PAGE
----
According to established tradition, that evening we met our friends for drinks: it is their holidays, for many years spent at nearby East Wittering, that have drawn us here each summer to join them for a day at the beach and an evening at the theatre. The reason why this could be the last time is that they had just (last week) moved to Chichester and will no longer be taking their holiday at East Wittering. This year they were doing it, one last time, as it was the easiest thing to do with having only just unpacked their possessions. We shall doubtless continue to visit, but not as a summer holiday in the same way. Dinner the first night in Chichester was at Côte, only because that's where we went the very first time we came and we've been there on the first evening ever since!

Our first full day staying in Chichester was spent exploring. We took a bus to Arundel which we'd only visited together once before, over thirty years ago! The obvious way to Arundel would be the train, but it was fun to try the bus, an infrequent service and so needing thought and discipline (though good to have the train in mind as a back-up in case we decided to stay longer). It was a very pleasant ride through the Sussex countryside and we visited the splendid Roman Catholic cathedral there and wandered among the shops, having lunch at a very individual place called Green & Coal. The bus back took a slightly different route through some different villages and then we had a relaxing evening, with a takeaway salad in our room.

The Hills Are Alive

The second full day was the day we were booked at the theatre (The Sound of Music this year), with a pre-theatre dinner booked at The Bell at 5pm: the dinner arrangement has become earlier and earlier over the years as we've feared missing the start of the play - although last year we were served so expeditiously that we had time to kill before the theatre! That still gave us some time, though, and in indifferent weather we took a bus to explore Midhurst, a few miles to the north, where we've never been before. No longer on the railway, Midhurst has a half-hourly bus service so we had no need to plan our travel. Among other things we discovered that the administrative centre (and the information office) for the South Downs National Park is right opposite the bus station in Midhurst and we picked up lots of information for potential future visits. We had coffee and croissants at the local bakery, served by the French owner of the business and his Italian assistant - good coffee, good pastries and a chance to speak French and Italian!

Back in Chichester we changed and prepared for our evening out ... Now we have been enjoying musicals at Chichester Festival Theatre for many summers and have seen some fantastic productions, but I have to say that this year's The Sound of Music was the best we have seen. The performances by some of the child actors, some of them in their first major production, were superb. Before the theatre we had dinner (if you can call it that when starting at 5pm!) at the Bell Inn, opposite the theatre, as we have for several years.

The following day, weather much improved, fortunately, was our day at the seaside, so we set off for the bus stop, via Tesco to purchase a contribution of wine towards the day's catering. Our bus ride to East Wittering was much quicker than we have ever experienced before, with less heavy traffic, and also we had a double-deck bus for the first time and so had a very different view of the countryside, and West Wittering as we passed through it, than in previous years. We walked from the bus stop to our friends' holiday home and so began our probable final visit to East Wittering. We walked along the beach, we ate and drank with our friends, we walked again, visited an inn of the shore of Chichester Harbour and an ice-cream shop on the beach at East Wittering and spoke of old times spent together. After what seemed all too short a time we were driven back to our hotel and prepared for the following day's train trip home.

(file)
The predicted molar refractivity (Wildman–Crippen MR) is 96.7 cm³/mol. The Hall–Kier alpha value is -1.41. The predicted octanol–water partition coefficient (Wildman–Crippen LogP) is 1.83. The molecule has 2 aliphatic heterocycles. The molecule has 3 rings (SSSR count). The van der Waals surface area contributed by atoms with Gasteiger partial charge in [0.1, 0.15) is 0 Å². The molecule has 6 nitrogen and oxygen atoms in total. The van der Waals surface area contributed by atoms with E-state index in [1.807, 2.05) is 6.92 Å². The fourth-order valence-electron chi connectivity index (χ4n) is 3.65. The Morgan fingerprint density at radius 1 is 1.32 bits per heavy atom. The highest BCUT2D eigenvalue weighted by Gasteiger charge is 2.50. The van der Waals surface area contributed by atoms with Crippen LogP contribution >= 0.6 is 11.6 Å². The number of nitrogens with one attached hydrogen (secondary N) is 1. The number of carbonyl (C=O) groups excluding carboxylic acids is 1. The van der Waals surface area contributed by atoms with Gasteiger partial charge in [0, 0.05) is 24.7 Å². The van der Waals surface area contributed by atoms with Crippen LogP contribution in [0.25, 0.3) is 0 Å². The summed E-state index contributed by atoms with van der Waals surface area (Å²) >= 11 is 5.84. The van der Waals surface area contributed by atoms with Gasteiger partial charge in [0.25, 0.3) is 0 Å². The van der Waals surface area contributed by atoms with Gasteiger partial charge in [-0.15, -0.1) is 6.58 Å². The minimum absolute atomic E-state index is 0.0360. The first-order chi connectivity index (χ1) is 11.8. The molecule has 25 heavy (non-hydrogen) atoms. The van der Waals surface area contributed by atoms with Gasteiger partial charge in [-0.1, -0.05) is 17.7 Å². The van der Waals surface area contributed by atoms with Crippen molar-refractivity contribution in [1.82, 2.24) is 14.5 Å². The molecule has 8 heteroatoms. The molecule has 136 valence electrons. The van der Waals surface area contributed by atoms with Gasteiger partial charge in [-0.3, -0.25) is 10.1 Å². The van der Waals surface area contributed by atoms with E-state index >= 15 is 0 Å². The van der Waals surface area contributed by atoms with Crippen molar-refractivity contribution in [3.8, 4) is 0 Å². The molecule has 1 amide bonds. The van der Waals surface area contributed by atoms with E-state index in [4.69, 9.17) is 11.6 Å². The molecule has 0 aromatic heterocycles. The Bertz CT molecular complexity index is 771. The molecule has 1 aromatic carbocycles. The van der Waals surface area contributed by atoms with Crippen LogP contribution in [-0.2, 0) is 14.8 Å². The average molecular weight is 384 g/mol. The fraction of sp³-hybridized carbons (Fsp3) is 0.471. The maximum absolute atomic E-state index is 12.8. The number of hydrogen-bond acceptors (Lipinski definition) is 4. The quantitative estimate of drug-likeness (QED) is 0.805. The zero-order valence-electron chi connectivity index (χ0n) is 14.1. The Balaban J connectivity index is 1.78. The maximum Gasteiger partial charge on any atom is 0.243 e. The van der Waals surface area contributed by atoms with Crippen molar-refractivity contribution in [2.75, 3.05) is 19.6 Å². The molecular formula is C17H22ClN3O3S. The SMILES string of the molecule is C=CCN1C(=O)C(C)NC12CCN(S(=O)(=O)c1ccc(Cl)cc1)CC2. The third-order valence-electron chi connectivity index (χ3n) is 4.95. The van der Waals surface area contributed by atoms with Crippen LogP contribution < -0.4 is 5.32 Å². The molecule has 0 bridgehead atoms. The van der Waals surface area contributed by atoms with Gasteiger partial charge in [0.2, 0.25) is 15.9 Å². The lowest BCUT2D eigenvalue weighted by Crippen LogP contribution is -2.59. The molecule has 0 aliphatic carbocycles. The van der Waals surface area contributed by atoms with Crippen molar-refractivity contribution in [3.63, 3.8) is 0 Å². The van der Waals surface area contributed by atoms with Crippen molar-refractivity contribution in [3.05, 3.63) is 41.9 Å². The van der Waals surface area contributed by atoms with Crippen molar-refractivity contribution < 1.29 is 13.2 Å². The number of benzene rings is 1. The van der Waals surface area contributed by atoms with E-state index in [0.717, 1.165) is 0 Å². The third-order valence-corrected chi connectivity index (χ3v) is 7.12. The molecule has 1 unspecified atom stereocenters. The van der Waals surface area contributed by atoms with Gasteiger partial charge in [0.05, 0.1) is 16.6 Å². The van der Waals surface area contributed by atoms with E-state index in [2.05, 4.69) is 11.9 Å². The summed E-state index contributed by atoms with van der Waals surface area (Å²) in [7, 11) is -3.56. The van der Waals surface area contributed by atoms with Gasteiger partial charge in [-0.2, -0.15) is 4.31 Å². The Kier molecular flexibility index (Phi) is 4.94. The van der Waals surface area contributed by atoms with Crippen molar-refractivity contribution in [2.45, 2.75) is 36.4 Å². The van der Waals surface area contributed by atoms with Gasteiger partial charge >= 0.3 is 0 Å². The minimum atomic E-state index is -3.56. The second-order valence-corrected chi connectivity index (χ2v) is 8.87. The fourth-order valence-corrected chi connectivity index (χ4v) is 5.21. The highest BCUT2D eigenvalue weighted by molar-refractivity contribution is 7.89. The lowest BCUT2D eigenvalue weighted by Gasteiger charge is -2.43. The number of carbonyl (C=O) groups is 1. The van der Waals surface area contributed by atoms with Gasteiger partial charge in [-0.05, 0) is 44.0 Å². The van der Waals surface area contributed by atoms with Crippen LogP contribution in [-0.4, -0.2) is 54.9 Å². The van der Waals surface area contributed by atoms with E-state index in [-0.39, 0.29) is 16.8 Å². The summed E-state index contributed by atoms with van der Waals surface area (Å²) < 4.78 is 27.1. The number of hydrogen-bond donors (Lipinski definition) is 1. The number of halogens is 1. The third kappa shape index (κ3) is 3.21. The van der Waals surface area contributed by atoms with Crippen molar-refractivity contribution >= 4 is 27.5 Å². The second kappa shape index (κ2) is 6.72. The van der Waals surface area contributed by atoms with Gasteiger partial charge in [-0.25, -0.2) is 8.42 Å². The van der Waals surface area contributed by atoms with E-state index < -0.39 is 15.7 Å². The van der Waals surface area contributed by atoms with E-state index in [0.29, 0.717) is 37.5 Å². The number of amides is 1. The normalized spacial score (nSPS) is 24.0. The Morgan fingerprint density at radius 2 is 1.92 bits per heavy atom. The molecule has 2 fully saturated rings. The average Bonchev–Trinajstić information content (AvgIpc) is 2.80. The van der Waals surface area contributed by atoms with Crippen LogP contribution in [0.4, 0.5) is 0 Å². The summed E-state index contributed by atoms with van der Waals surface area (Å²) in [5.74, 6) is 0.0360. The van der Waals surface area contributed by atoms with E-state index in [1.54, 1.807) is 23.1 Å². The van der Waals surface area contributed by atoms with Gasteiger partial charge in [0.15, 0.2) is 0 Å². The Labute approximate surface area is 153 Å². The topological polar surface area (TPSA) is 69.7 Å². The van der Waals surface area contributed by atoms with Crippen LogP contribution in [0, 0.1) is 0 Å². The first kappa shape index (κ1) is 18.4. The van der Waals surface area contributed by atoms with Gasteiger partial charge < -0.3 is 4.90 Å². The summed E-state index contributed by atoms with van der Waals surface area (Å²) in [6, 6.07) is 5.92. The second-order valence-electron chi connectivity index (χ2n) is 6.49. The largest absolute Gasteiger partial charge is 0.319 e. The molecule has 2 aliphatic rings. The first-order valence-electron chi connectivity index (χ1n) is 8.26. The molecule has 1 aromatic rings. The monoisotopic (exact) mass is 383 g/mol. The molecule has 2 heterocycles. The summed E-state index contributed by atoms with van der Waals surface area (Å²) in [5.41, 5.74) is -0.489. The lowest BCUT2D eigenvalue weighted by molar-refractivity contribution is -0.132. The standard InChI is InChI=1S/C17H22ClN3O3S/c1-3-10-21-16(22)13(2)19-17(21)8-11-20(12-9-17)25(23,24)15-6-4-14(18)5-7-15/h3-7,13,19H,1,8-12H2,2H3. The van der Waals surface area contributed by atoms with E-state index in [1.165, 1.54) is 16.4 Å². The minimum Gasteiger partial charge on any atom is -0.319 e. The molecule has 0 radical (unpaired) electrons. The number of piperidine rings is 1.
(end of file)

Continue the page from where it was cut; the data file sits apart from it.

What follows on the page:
Homeward Bound

Having breakfasted in our room for three mornings on fruit salads from M&S, we pushed the boat out with breakfast at The Ivy on our final morning. We packed our cases and checked out of the hotel, asking them to keep the luggage until we were ready to catch our train. We had booked a table at The Ivy along with all the other bookings when the holiday was planned, but I don't think it would not have been difficult to find a table on this morning if we had not booked. It was warm enough to sit outside on the pavement: the restaurant faces north so it needs to be a warm day as the sunshine does not reach the outside seating until late in the day. After a really great breakfast I visited an exhibition at The Novium Museum on JRR Tolkien's Middle Earth fantasy novels and the art, music, TV and film adaptations from them, and then it was time to collect our luggage and make our way to the railway station to begin our journey home. 

We had booked Advance First tickets for the 13:09 train to London Victoria, but because of an overtime ban this train was not running and we opted to take the 12:39 instead, running half an hour ahead of our schedule rather than half an hour behind. We did not need lunch after the late an substantial breakfast, and in London we went straight to Kings Cross (easy on the Victoria Line from Victoria, and all step-free, so easy with luggage, too). We had coffee at Notes, which we had visited once before, many years ago when it was surrounded by building sites, and then waited in the First Class lounge at Kings Cross until our train was ready to board.

The train journey from Kings Cross to Peterborough went smoothly but by the time the catering trolley reached us we had to take our food and drink with us to eat later as we were almost in Peterborough. Not to self: travel in coaches M or L next time rather than K - that way the food will come sooner! At Peterborough we popped to Waitrose for milk and then caught the connection, on time, for Stamford and walked home. It was a lovely, warm, sunny evening and the town was full of people enjoying themselves, many of them having a drink after work. We'd had a great week and it was good to be home: washing on, LNER supper consumed at home, shower and bed. Now the question is: was this the last time? What will replace this staple of our summer holidays?